Committee OK's shifting Habitat Montana toward access issues

9 p.m. UPDATE: HB 651 failed the second reading on the House floor by a vote of 47-53, so the bill is probably dead.

In spite of overwhelming opposition, Republicans have resurrected a bill to create a second public-land access specialist and spend sportsmen’s dollars buying land for access that might be poor habitat.

In a specially scheduled meeting Wednesday, House Natural Resources Committee Chairman Kerry White, R-Bozeman, brought House Bill 651 up for an unprecedented third round of executive action. Montana already has a public-land access specialist working in the Department of Natural Resources and Conservation to improve public access to all public lands, but HB 651 would create another position under the state land board to increase access to state lands using Habitat Montana funds.

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Effort to divert wildlife habitat money fails

An effort to shunt wildlife habitat funds toward a redundant state-land position died Monday, leaving sportsmen relieved but still a bit frustrated.

In an 8-7 vote, the House Natural Resources Committee failed to pass House Bill 651 and then unanimously tabled it. HB 651 would have created a public-land-access advocate who would report to the state Land Board and who was allotted $100,000 a year out of the Habitat Montana program. The Habitat Montana account was created in 1987 to purchase conservation easements and fee title land that provided good wildlife habitat and thus hunting opportunity.

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Bill would remove outfitter exclusivity on state lands

A state legislator wants public hunters to have the same access as outfitters to isolated state-trust lands, but no one knows how much land that actually would affect.

On Thursday, Rep. Tom Jacobson, D-Great Falls, used a familiar justification for his bill, House Bill 243, which would prevent hunting outfitters from having sole access to landlocked parcels of state-trust land.

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Ruby River case upholds recreational stream access

Montana’s stream access laws have become a sparring point in this year’s gubernatorial race, so it’s fitting that one of the larger lawsuits in recent history appears to be settled, with Montana on the winning side.

Two weeks ago, a Madison county judge supported the cause of stream-access proponents when he ruled that the public was allowed to use a strip of land to either side of a road and bridge across the Ruby River. That was the final piece of a much larger case that the Public Land/Water Access Association filed a dozen years ago against media billionaire James Cox Kennedy after he tried to deny public access to the Ruby River, in this case via the Seylor Lane Bridge.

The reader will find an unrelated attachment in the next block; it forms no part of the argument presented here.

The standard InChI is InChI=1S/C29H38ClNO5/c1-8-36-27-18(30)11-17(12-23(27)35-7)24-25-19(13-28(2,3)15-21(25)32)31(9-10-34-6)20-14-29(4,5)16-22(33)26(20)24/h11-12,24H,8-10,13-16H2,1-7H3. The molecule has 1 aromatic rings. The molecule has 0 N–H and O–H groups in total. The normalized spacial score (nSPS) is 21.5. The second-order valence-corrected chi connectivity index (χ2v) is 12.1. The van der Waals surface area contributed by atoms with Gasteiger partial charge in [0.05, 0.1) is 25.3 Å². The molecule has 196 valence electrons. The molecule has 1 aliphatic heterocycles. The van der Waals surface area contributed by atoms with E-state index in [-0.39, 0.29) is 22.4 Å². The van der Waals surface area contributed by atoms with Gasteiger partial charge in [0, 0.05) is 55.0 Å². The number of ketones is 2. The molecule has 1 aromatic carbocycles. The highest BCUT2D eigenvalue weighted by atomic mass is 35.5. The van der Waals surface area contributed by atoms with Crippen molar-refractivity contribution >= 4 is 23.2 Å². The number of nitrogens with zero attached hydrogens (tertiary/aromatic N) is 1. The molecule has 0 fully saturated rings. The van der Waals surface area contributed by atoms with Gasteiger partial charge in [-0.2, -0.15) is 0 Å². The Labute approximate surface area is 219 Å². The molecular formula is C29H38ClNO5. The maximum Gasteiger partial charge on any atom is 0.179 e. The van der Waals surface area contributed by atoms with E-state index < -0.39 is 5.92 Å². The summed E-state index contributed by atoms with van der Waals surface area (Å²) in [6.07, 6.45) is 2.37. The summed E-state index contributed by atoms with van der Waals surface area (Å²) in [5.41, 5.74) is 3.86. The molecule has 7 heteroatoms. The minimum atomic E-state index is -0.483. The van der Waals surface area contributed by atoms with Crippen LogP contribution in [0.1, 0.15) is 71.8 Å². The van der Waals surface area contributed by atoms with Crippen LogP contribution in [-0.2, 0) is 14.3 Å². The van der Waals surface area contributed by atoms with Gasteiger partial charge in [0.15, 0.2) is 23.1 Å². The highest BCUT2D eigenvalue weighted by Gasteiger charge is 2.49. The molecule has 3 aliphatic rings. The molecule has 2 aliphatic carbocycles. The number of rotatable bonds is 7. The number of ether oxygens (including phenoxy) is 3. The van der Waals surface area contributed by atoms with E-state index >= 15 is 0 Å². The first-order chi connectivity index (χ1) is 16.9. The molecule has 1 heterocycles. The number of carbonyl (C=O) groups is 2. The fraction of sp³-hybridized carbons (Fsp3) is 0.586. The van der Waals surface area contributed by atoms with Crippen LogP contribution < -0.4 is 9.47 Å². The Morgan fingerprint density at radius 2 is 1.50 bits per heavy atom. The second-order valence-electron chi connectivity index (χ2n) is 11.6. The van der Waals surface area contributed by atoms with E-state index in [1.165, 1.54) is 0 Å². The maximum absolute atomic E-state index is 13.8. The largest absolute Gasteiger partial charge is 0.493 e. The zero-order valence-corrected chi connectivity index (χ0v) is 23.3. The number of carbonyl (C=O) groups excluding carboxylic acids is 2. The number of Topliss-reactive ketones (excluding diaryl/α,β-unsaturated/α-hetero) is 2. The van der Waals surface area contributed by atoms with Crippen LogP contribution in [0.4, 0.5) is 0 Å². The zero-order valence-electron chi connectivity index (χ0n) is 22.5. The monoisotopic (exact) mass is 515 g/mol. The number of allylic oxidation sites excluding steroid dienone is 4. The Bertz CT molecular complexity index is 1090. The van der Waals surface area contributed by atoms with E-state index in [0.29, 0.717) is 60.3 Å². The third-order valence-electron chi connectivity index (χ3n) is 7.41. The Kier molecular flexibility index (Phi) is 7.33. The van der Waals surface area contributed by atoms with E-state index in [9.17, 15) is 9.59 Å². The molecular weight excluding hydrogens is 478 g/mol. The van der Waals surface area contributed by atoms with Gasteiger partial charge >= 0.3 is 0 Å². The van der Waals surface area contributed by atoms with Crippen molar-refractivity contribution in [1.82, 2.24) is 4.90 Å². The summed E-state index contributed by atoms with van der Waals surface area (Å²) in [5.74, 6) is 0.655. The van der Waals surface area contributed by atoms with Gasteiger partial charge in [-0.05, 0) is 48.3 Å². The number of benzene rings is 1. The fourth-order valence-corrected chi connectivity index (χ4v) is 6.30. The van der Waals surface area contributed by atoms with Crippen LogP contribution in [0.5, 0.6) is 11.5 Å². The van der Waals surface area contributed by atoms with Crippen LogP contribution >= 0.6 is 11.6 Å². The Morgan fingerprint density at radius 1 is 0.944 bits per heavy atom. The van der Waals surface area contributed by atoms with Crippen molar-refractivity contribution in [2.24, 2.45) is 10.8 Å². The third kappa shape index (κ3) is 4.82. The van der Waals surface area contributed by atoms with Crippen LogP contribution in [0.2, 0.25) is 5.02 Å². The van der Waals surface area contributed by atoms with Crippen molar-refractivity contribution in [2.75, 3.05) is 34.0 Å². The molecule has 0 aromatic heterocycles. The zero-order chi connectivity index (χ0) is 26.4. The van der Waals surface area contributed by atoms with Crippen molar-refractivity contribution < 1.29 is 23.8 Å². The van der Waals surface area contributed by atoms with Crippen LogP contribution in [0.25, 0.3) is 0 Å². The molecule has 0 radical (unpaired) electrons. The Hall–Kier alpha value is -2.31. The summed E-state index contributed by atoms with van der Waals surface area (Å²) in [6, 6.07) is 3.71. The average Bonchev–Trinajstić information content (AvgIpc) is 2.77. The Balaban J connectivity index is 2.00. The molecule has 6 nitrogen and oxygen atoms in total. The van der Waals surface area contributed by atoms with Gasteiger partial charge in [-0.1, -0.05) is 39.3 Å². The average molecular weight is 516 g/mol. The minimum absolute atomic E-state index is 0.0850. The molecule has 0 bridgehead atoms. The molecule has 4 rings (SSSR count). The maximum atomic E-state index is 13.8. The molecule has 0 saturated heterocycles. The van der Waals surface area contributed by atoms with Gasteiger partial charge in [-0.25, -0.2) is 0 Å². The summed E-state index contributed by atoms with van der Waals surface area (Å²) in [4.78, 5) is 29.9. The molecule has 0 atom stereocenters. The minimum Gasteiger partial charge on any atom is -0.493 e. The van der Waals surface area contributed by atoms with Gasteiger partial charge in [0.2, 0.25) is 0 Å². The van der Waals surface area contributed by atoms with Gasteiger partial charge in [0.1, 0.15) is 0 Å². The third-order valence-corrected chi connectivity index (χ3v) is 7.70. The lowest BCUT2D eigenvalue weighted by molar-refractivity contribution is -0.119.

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Tester uses town-hall call-in to explain conservation strategy

Sen. Jon Tester tried to reach out to Montanans regarding Congressional issues affecting public lands and conservation in Montana. But some callers preferred to make their own points or raise questions on unrelated issues.

Tester started off the Wednesday evening call going over the main issues he wanted to address: preserving public land, reauthorizing the Land and Water Conservation Fund, improving forest management by removing wildfire suppression costs from the Forest Service budget and the Congressional brinksmanship related to raising the federal debt ceiling.

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Enraged neighbor threatens boaters at Boulder River access site

A landowner who regularly interferes with the public's access to one of Montana’s streams has the notoriety of being a point of concern at two Fish, Wildlife & Parks Commission meetings.

Landowner Sean Tetica has repeatedly threatened recreationalists trying to use the Boulder Forks Fishing Access Site to launch their boats onto the Boulder River south of Big Timber.

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Reintroduced sportsmen's bills would fund access, conservation

One should never get too excited when bills are introduced because the Congressional process often takes years to produce a law. But sportsmen’s groups think they could finally score with a new attempt at a bipartisan bill that includes a Montana-made proposal.

On Thursday, four House representatives introduced H.R. 3173, the “Sportsmen’s Conservation and Outdoor Recreation Enhancement Act,” otherwise known as SCORE, which would create or renew seven programs that benefit sportsmen, recreationalists and wildlife.

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Few favor Wilks proposal but council approves land-swap concept

While favoring the concept of a land swap, an advisory committee stopped short of approving a new Wilks brothers proposal to trade parts of their property for landlocked federal parcels in eastern Montana.

On Thursday, the Bureau of Land Management Central Resource Advisory Council finished up a two-day meeting in Lewistown by passing a motion to consider the concept of a land swap as an alternative to building a new road to access the Bullwacker area near the Upper Missouri Breaks National Monument.

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